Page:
Approximately 25 million women transition through menopause every year. By the year 2030, it’s estimated this will be 1.2 billion with 47 million new entrants to the menopausal fold annually.

It’s all good

All of this information shouldn’t send you running to a cave, nor should it cause younger woman to quiver with fear. In fact, it’s a good idea to share these pages with every woman you know. Menopause is a natural life stage – not an illness or disease. and the key to navigating it with ease is to look after your hormonal balance.

Here’s the truth: no one knows how the menopause transition will affect an individual woman. Every. Body. Is. Different. Some ladies are more sensitive to declining sex hormones than others. And knowledge is power. When you know what you’re dealing with during the menopause transition you can take steps to emerge victoriously and with a few safe tools and some lifestyle adjustments, you will.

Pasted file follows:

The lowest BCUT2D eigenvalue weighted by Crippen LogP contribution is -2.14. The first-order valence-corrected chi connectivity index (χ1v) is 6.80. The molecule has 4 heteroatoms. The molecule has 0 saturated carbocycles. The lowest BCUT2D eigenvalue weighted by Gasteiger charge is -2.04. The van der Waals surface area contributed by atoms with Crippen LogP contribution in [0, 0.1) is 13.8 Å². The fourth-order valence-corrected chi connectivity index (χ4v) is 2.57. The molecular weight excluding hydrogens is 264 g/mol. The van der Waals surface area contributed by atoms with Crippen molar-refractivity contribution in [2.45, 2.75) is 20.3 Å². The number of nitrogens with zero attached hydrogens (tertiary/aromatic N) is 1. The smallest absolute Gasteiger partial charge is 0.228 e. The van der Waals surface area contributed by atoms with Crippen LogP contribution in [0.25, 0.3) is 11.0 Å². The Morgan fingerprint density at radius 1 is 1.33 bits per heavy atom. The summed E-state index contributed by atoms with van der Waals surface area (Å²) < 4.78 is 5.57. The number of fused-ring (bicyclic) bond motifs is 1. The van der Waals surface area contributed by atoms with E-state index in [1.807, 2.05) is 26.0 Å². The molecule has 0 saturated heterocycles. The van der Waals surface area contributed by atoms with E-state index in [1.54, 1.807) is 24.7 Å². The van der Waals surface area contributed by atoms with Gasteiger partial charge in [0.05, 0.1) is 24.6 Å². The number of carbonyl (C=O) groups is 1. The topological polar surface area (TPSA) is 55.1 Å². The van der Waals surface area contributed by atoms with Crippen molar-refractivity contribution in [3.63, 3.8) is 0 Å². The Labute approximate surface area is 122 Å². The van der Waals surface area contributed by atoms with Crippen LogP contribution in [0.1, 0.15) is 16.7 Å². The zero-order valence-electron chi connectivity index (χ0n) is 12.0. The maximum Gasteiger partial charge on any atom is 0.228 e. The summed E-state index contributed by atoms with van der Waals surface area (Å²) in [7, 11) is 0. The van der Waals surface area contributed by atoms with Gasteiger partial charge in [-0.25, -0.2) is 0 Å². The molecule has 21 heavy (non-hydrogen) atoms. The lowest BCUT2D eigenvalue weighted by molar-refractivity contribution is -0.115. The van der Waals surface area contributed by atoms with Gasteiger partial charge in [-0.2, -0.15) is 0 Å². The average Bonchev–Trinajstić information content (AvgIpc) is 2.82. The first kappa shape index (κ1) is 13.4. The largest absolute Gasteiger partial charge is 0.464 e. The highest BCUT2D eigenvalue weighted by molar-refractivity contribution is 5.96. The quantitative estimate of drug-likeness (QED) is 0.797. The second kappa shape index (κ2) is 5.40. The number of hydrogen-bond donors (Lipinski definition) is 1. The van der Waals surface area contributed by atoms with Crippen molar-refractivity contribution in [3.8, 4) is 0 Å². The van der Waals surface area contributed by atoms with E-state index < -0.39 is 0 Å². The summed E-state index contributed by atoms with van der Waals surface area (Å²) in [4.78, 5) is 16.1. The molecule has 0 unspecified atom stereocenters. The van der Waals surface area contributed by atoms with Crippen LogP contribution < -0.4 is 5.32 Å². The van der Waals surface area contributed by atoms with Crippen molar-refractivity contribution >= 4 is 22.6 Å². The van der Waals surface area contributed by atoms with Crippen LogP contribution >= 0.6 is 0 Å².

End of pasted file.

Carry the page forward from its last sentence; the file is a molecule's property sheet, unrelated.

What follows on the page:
Know the 34 Symptoms of Menopause

Now that we’ve got the ‘perimenopause talk’ out of the way let’s take a look at the common signs reported by peri- and post-menopausal women. The most well-documented are hot flushes (aka hot flashes) but don’t be fooled into thinking if you aren’t experiencing them you’re not in menopause – there are 34 recognised symptoms of menopause.

The Australasian Menopause Society tell us that 60 per cent of women will have mild symptoms for around four to eight years. Twenty per cent of women will have no symptoms at all while another 20 per cent will be severely affected, with symptoms continuing into their 60s or later.

34 Symptoms of Menopause